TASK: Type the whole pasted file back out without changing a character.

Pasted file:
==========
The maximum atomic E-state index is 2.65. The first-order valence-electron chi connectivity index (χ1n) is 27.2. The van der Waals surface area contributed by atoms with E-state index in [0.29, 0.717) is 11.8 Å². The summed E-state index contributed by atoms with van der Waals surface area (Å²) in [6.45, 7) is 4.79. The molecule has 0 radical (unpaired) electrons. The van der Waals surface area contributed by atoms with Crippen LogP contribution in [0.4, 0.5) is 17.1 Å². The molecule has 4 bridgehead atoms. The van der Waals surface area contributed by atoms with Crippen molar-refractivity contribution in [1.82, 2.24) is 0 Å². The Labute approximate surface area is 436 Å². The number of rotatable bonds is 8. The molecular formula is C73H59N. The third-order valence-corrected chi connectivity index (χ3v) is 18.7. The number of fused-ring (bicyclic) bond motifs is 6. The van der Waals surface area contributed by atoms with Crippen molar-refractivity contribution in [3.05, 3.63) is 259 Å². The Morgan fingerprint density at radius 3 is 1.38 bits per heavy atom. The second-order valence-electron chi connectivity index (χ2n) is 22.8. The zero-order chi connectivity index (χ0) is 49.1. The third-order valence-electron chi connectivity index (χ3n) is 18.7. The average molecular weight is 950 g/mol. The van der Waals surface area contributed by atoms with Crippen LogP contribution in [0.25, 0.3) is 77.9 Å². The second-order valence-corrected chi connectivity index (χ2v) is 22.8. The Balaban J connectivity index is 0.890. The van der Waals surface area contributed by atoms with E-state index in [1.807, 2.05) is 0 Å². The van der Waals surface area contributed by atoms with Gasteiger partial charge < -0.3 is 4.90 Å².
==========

The maximum atomic E-state index is 2.65. The first-order valence-electron chi connectivity index (χ1n) is 27.2. The van der Waals surface area contributed by atoms with E-state index in [0.29, 0.717) is 11.8 Å². The summed E-state index contributed by atoms with van der Waals surface area (Å²) in [6.45, 7) is 4.79. The molecule has 0 radical (unpaired) electrons. The van der Waals surface area contributed by atoms with Crippen LogP contribution in [0.4, 0.5) is 17.1 Å². The molecule has 4 bridgehead atoms. The van der Waals surface area contributed by atoms with Crippen molar-refractivity contribution in [1.82, 2.24) is 0 Å². The Labute approximate surface area is 436 Å². The number of rotatable bonds is 8. The molecular formula is C73H59N. The third-order valence-corrected chi connectivity index (χ3v) is 18.7. The number of fused-ring (bicyclic) bond motifs is 6. The van der Waals surface area contributed by atoms with Crippen molar-refractivity contribution in [3.05, 3.63) is 259 Å². The Morgan fingerprint density at radius 3 is 1.38 bits per heavy atom. The second-order valence-electron chi connectivity index (χ2n) is 22.8. The zero-order chi connectivity index (χ0) is 49.1. The third-order valence-electron chi connectivity index (χ3n) is 18.7. The average molecular weight is 950 g/mol. The van der Waals surface area contributed by atoms with Crippen LogP contribution in [0.25, 0.3) is 77.9 Å². The second-order valence-corrected chi connectivity index (χ2v) is 22.8. The Balaban J connectivity index is 0.890. The van der Waals surface area contributed by atoms with E-state index in [1.807, 2.05) is 0 Å². The van der Waals surface area contributed by atoms with Gasteiger partial charge < -0.3 is 4.90 Å².